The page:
China, Iran, and Saudi Arabia: linning from East Asia to West Asia

Tehran, Riyadh meeting at Beijing on 6 April, 2023

Iran-Saudi confrontation also sometimes referred to as the Persian-Arab conflict had deep historical roots that go back to the conquest of Persia by the Rashidun Caliphate in the 7th century resulting in the fall of both the Sasanian Empire and the Zoroastrian religion.

Thus this term, Persian-Arab or Iran-Saudi conflict as nowadays used collates within itself the centuries-old ethnic, political, economic, and cultural rivalries in its fold. 

While Iran after its Islamic Revolution of 1979 advocated for the unity of Muslim Ummah with leverage to the Shia sect of Islam whom its supports as well as which is its state religion also.

Saudi Arabia claims to be the Guardian of Two Holy places, Makkah and Madinah, with a worldwide propagation of Wahhabi Sunni Islam made these two Middle Eastern countries arch rivals of each other taking every step and stratagem for their interests.

Rich in Oil and Gas

Both countries are rich in fossil fuels which are a main source of their economies and income.

According to 2023 estimates, with a 1.061 trillion GDP, Saudi Arabia is the 18th largest country in the world with a $29922 per capita income hence ranking in 43rd position in the world.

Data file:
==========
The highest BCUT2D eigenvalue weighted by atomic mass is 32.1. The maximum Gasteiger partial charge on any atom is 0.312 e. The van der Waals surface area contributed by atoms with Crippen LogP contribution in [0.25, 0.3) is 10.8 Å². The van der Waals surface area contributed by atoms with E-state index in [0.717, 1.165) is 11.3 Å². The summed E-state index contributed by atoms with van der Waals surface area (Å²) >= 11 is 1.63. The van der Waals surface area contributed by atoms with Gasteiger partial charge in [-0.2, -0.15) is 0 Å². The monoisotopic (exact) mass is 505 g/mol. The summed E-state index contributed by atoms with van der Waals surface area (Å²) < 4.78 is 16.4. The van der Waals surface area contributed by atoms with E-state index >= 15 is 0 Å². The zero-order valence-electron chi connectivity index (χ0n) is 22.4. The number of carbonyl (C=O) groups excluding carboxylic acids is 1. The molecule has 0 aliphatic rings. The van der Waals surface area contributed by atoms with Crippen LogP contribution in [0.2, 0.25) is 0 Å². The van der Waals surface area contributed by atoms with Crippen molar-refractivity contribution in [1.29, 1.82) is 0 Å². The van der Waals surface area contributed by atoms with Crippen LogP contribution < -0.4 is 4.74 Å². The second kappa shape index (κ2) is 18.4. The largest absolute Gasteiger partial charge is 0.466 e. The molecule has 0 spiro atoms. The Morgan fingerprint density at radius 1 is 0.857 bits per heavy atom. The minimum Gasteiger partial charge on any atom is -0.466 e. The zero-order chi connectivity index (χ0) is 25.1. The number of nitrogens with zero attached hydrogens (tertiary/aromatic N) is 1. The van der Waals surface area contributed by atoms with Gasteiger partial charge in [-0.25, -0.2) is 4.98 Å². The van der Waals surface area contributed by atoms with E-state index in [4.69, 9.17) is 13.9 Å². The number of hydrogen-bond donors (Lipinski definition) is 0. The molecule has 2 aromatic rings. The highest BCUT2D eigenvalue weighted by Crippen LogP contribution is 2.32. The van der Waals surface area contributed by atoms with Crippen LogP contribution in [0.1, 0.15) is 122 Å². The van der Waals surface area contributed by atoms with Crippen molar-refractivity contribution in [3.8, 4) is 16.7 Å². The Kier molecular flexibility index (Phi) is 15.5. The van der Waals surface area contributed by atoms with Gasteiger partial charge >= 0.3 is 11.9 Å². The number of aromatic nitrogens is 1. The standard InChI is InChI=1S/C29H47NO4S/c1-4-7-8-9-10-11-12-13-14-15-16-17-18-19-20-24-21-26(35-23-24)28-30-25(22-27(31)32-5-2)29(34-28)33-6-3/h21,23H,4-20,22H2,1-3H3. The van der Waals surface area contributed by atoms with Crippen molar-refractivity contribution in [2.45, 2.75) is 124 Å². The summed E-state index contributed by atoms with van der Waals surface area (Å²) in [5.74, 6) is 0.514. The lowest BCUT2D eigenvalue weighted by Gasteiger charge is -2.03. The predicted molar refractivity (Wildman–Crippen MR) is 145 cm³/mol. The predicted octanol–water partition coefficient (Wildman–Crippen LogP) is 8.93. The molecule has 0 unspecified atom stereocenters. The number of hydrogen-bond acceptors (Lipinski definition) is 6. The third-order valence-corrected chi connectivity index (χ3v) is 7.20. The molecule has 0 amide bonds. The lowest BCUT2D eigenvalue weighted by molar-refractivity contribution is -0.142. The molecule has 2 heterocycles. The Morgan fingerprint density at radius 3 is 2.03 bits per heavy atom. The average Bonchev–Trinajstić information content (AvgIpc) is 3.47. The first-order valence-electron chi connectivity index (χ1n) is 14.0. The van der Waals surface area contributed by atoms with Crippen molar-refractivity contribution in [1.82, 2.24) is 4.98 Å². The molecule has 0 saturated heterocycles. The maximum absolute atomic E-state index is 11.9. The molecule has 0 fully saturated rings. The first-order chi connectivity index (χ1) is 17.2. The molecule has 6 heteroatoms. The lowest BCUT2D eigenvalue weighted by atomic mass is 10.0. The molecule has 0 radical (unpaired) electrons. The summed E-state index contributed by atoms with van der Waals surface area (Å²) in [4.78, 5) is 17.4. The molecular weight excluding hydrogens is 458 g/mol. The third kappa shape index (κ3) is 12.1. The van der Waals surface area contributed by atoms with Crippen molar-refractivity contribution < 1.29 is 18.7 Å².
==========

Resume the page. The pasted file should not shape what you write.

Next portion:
Iran’s $368 billion with a $4252 for 2023 statistics, puts it on 43rd and 120th positions worldwide for GDP and per capita income respectively.

Iran till 1979

The 20th century was a century of roller coaster for Iran.  At the beginning of the century, the ailing Qajar King, Muzaffar al-Din Shah was forced by his countrymen for a constitution and constitutional form of government which he reluctantly granted to them.

 The Russian invasion with the tacit support of England in 1911 resulting in the dissolution of the Iranian Majlis (Parliament) and constitution gave a severe blow to the constitutional and democratic process in the country. 

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Reza Shah Pahlavi, previously Reza Khan the military commander, seized power from the Qajar Dynasty

He embarked on the economic development of his country by constructing a Trans-Iranian Railroad tying up the Persian Gulf in the south of Iran crossing the whole country and then joining Armenia in the north.

From there it would then enter Georgia, Bulgaria, and Greece, and finally into the European Union. Thus, linking the Persian Gulf with the Black Sea.